By Jan Huffman Herald Correspondent
The Clinton Herald
---- — DEWITT — Funding for the Eighth Street infrastructure project with the sale of general obligation bonds not to exceed $4 million was approved at the DeWitt City Council meeting Monday.
The bonds also will cover refunding of the city’s 2008 bond.
The winning bidder was D. A. Davidson & Co., of Denver, with a true interest rate of 2.696001 percent. There were two other bidders. They were good bids overall, City Administrator Steve Lindner said.
Finance Director Deanna Rekemeyer added that the city came out better than expected. Refunding of the 2008 bond will save the city nearly $300,000, including administrative costs over 10 years. May 1 is the closing date for the issuance of the bonds.
The council approved a lease agreement with DeWitt Land and Farm for property adjacent to Westbrook Park. The land will be used for development of an off-road bike trail. The agreement provides for clearing of foilage and does not require any rent payment.
Discussion of a proposal from Koestner, McGivern and Associates of Davenport resulted in approval of pursuing an appraisal for police headquarters at 606 Ninth St. at costs ranging from $600 to $1,000. Lindner said several local Realtors had been contacted for appraisal services but they did not feel it was within their field of expertise.
Construction of a new police station at the old REC building site is expected to begin nine or 10 months from now with completion a year from next September, Lindner added.
Councilmen Steve Hasenmiller and Kurt Ketelsen questioned marketing the building so soon but definitely did not want to wait until the department had moved out. Lindner said the intention was to let people know the building would be available.
The council approved the purchase of 70 hanging baskets at $2,256, one planter at $1,216 and $750 shipping, and 27 trash receptacle lids for $4,266 for DeWitt’s downtown. The baskets will be bought from Planters Unlimited of Carlsbad, Calif., and the planter and lids from Dura Art Stone of Pasadena, Calif. Funds are available through the self-supporting improvement district taxes, one-third of which is paid by donations from businesses and 66 percent from the general fund, Lindner said.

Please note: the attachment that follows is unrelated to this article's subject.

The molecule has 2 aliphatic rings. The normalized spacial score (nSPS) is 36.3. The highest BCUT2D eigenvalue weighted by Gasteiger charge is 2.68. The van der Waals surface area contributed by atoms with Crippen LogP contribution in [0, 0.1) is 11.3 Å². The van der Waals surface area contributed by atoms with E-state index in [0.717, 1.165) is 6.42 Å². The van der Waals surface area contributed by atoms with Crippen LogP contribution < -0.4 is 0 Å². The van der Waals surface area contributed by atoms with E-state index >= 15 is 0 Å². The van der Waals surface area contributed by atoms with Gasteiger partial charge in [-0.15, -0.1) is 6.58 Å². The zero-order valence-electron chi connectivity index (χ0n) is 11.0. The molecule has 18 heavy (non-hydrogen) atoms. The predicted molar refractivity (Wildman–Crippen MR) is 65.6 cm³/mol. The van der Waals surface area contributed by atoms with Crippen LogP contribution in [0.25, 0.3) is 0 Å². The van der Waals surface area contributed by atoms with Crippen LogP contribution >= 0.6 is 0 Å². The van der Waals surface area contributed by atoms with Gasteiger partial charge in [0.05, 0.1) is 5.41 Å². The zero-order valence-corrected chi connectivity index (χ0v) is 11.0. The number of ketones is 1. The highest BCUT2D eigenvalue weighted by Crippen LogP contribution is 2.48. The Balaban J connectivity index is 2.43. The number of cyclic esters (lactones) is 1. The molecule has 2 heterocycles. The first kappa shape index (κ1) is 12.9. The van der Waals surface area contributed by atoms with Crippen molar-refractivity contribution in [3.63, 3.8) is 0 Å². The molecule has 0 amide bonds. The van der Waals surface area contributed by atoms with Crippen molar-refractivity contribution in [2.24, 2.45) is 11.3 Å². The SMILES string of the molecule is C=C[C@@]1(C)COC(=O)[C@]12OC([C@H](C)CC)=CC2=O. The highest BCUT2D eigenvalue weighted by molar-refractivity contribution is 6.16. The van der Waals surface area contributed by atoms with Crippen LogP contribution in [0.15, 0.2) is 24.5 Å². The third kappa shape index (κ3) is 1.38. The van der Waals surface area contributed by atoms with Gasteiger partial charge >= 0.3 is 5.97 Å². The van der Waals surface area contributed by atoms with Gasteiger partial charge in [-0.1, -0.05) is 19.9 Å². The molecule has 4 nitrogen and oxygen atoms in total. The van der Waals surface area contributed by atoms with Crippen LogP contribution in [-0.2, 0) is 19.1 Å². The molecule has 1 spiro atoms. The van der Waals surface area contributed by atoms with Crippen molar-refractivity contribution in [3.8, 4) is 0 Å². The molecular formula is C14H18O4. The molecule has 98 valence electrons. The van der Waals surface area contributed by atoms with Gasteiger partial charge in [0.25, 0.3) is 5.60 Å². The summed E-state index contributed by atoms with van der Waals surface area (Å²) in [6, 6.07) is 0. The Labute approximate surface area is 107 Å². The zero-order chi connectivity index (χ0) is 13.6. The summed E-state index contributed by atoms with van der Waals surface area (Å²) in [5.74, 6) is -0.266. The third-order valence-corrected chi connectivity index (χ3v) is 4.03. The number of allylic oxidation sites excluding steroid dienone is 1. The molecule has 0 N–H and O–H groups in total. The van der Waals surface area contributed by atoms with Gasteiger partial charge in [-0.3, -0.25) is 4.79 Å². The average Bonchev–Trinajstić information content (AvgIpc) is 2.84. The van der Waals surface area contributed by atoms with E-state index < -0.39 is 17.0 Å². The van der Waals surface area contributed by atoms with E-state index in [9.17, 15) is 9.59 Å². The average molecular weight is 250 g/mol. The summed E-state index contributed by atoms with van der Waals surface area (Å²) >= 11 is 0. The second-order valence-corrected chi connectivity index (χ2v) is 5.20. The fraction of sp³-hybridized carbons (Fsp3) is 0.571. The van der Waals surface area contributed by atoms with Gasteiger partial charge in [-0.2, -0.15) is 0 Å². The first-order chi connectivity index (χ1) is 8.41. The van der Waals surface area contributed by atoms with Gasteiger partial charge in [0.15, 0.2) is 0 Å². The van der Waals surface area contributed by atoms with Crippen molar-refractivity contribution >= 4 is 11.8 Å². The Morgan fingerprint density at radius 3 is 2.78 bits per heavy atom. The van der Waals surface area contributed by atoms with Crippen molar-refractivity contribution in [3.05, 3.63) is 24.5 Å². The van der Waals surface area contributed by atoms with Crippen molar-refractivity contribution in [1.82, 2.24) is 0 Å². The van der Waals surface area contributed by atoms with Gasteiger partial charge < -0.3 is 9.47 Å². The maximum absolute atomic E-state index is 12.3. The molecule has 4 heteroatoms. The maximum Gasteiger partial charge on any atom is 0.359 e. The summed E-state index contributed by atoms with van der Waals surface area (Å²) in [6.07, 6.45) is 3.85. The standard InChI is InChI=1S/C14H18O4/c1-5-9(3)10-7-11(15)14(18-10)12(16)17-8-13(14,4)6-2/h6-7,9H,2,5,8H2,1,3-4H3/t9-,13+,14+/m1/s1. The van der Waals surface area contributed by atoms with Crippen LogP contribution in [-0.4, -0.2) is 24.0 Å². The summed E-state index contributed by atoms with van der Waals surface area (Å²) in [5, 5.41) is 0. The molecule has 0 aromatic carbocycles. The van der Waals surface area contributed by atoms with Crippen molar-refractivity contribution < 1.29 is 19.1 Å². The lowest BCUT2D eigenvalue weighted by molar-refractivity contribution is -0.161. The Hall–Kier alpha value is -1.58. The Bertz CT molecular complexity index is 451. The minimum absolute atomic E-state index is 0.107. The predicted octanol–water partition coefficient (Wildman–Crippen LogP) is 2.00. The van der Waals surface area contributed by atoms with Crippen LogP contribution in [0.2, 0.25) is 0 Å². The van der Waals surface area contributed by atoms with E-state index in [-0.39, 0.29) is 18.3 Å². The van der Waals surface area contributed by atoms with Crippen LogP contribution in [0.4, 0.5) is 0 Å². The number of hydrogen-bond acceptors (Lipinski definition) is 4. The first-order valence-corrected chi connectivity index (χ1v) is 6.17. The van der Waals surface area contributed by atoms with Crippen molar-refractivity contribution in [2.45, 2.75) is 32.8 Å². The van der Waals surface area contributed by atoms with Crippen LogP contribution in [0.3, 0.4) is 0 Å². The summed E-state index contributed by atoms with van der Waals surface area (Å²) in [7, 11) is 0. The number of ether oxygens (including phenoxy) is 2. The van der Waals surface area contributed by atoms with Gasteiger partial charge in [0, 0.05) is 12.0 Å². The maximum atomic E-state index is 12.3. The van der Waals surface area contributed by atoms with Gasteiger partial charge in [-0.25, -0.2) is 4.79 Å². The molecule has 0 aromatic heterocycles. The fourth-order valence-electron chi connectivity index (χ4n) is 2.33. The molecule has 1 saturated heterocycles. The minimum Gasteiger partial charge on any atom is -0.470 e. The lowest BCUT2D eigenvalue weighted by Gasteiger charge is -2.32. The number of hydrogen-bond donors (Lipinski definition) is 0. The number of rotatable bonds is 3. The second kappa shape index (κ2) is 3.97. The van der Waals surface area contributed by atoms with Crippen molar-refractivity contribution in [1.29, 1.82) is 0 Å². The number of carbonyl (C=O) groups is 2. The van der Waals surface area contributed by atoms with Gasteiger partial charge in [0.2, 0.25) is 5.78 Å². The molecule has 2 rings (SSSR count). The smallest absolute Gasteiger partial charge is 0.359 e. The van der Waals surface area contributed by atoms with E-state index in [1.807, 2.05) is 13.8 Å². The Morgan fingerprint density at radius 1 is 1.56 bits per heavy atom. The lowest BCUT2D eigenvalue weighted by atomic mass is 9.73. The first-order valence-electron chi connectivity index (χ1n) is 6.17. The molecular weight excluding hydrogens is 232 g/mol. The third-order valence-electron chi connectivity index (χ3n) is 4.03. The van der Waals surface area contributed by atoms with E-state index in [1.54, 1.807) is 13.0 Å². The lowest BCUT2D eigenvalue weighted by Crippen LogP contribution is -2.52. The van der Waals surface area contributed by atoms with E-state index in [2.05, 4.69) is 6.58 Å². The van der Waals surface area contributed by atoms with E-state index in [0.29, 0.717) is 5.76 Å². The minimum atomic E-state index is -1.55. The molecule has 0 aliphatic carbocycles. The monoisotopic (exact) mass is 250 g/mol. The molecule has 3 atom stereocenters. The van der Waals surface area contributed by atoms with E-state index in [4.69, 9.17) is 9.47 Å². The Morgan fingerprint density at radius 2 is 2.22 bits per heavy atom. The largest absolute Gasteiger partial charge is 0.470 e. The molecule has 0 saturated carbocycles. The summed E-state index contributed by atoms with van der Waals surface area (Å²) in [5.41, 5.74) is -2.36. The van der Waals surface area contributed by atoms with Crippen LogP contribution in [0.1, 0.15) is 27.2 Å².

A sum of $30,000 is on hand, he said.
The council approved closing parts of Eighth Street today for Operation Prom, hiring graduate student Kevin Randle as a summer planning intern at $8.75 an hour for 14 weeks to work on the city’s comprehensive plan, releasing a lien for property maintenance at 721 12th St., and denying a sidewalk waiver at 523 12th Ave. on the corner with Sixth Street. Councilman Verlyn Scheckel said there was no sidewalk on Sixth Street and the sidewalk should be put in.
Sixth Street dead ends and a street is not expected to go through there, Lindner said. Although Ketelsen voted no on the denial on the grounds there would be no development, the council voted 4-1 on the basis that the sidewalk policy should be followed.
The council began its first attempts to deal with the emerald ash borer by approving the first reading of an addition to an ordinance to regulate chemical treatment of ash trees. Previously city forester Kevin Rice had informed the council the EAB was just outside a 15-mile radius of the city. He suggested treating some large trees in Lincoln Park and start taking down small trees in the city’s boulevard.
According to a 1998 inventory, there are 75 ash trees in boulevards.
The ordinance calls for chemical treatment of trees on private property or city right-of-way at the expense of the property owner and performed by a licensed commercial pesticide applicator. The permit fee is yet to be established.
The council approved the first reading of an ordinance revision changing the time limits on city ordered sidewalk repairs. In order to complete the maintenance program in one construction season, the time before the city makes the sidewalk repair was cut from 90 days to 45 days.
The final readings of ordinance revisions to increase sewer rates and water rates by 3 percent were also approved.
At the request of Rekemeyer, the city approved no longer writing reimbursement checks to residents who owe the city money and are behind on payments. Of 40 individuals who are in line for reimbursements, seven owe the city money, she said. In a new offset policy, Rekemeyer said the resident should be informed of what is occurring and why. The council agreed such a policy should be written and returned to the agenda.
The council was informed of a marketing opportunity for the city by CGI Communications, Inc., of Rochester, N.Y., to create marketing videos on the city’s website. Lindner said the proposal must go through the DeWitt Chamber and Development Company to be effective.
Rice reported DeWitt was declared a Tree City USA for the 23rd time and received the growth award for the 19th time.
Mayor Don Thiltgen proclaimed Operation Prom Week and National Library Week in April. The library book sale is from Saturday to April 19.